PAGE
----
I am really fascinated with the sexual imagery in this second movie...when I look back, the first film was filled with images of birth, or rebirth. this one is all about sex, and the double meaning of orgasm as "the little death." I predict the third movie will be, therefore, all death all the time. ;P the film opens with Neo foreshadowing Trinity's death while they are in bed, and then that same image returns as she "dies" in his arms...then of course at the end he saves her from death by literally reaching inside her, and then of course he "dies" (goes into this coma state) himself. the Merovingian scene with the dessert is a play on that same idea of the relationship between sex and death, and of course cause and effect -- didn't you think at first that the cake he gave that woman was poisoned? that he was describing how she was going to die from its effects -- pulse racing, etc? He seemed to be saying he could poison and kill her anonymously through the matrix code, an untraceable cause and effect. but no, in fact he manipulates her by giving her an orgasm from across the room -- that animated sequence of matrix code racing up her thighs (to the "door of light" -- give me a break!) totally blew my mind! I kept thinking, nobody else must get this or else this would be rated NC-17! well, that and the lipstick joke, anyway... >>:P
N: Ditto with the Architect-- I think I understand that the history of the resistance has been repeated six times - which makes it 600 years old instead of 100- and the machines allow Zion and The One to evolve each time as a pressure release for the minds which resist the Matrix? Does that agree with what you heard?
I have to see it again to understand what the hell's going on there...I was trying to look at the little TV screens in the background, plus I was chuckling over the fact that the architect looks just like Sigmund Freud, so I wasn't at my sharpest. What I took away from that scene was that everything about Neo is just part of the Matrix after all, I.e. the myth that he is the savior of humanity is a flaw that is getting worked out of the system, albeit a little less successfully with each iteration of the program. George brought up an interesting point, though -- is The One always Thomas Anderson/Neo, or a different person? If it's not always him, or maybe even if it is, it may be that his radical choice (the righthand door) will change things up after all...who knows, it's all about reincarnation and how hard it is to change your fate...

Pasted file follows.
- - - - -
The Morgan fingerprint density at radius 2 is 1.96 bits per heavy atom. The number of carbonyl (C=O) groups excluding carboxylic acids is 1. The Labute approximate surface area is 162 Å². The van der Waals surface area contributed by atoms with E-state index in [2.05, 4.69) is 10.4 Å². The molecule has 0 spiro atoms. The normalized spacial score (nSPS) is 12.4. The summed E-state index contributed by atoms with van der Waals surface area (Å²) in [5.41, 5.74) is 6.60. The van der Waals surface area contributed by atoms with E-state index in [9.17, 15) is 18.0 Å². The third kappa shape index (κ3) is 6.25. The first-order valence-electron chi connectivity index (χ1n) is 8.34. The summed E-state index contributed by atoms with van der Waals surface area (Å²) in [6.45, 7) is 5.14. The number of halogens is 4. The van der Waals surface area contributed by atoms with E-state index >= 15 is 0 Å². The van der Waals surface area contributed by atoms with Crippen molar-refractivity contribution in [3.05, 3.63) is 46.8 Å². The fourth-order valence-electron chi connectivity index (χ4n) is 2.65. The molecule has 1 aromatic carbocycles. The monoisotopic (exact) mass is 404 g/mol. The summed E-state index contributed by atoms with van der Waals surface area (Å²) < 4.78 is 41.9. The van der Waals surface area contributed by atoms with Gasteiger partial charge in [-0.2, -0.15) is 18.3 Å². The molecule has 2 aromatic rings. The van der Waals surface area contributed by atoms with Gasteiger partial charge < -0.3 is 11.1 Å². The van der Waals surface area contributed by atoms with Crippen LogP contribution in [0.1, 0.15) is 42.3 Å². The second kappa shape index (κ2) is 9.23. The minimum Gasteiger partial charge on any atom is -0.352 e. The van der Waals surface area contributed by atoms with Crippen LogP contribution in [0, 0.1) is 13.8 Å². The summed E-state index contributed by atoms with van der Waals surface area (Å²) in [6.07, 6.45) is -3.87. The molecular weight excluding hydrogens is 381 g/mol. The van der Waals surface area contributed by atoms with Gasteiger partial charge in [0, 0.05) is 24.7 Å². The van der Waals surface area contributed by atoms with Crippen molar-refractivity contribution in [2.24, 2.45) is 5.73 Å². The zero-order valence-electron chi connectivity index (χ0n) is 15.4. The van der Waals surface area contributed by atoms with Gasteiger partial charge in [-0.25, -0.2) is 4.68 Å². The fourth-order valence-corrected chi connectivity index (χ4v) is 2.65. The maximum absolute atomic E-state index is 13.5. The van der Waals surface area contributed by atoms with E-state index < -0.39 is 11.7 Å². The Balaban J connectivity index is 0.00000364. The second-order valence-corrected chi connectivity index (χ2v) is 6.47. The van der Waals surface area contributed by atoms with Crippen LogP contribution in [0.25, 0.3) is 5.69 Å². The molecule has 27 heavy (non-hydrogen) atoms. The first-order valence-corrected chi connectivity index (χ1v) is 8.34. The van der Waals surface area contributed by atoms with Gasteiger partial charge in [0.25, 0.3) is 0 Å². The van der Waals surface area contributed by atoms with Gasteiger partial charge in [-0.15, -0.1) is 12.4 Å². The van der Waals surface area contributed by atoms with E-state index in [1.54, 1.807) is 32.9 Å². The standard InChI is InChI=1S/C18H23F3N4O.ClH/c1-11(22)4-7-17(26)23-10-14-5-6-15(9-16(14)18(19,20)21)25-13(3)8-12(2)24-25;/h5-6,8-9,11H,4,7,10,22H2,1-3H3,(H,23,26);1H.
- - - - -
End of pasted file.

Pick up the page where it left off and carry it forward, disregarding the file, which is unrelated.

N: Everything you just said is relevant and interesting and true, but most people who see this movie have no clue about any of that.
Oh i disagree -- sure, not everyone cares about the subtextual references, but that's all they are, subtextual. on the surface, the scene is about manipulating others, and it underscores how Neo and everyone else are being manipulated. if that is too subtle, then you can just watch Monica Bellucci and next time go see Bad Boys II instead. >:P
N: When Persephone deliberately puts on lipstick before kissing Neo, I assumed the lipstick was "written" as some kind of poison as well.Yeah i thought that too...BUT i didn't mean that lipstick joke, i meant when P. tells hubby "It was the lipstick," not the lipstick on his mouth, though...heh. maybe they're supposed to be like the Clintons or something!! :D
N: When the Architect gives Neo the "choice" of the 2 doors out of the TV room, I forgot which door was which-- secondly, was it Neo's right or the Architect's right? thirdly, it didn't help that the room was round and identical all the way around?
Yeah, like i said, that scene remains a little impenetrable to me...
N: Speaking of Neo's dreams of Trinity which begin the film-- They felt out of place to me. I bet the Wachowskis placed those action-packed scenes at the beginning, because if they were not included, the first action sequence would not start until 10-20 minutes into the film, and everyone would be itchy for something to happen!!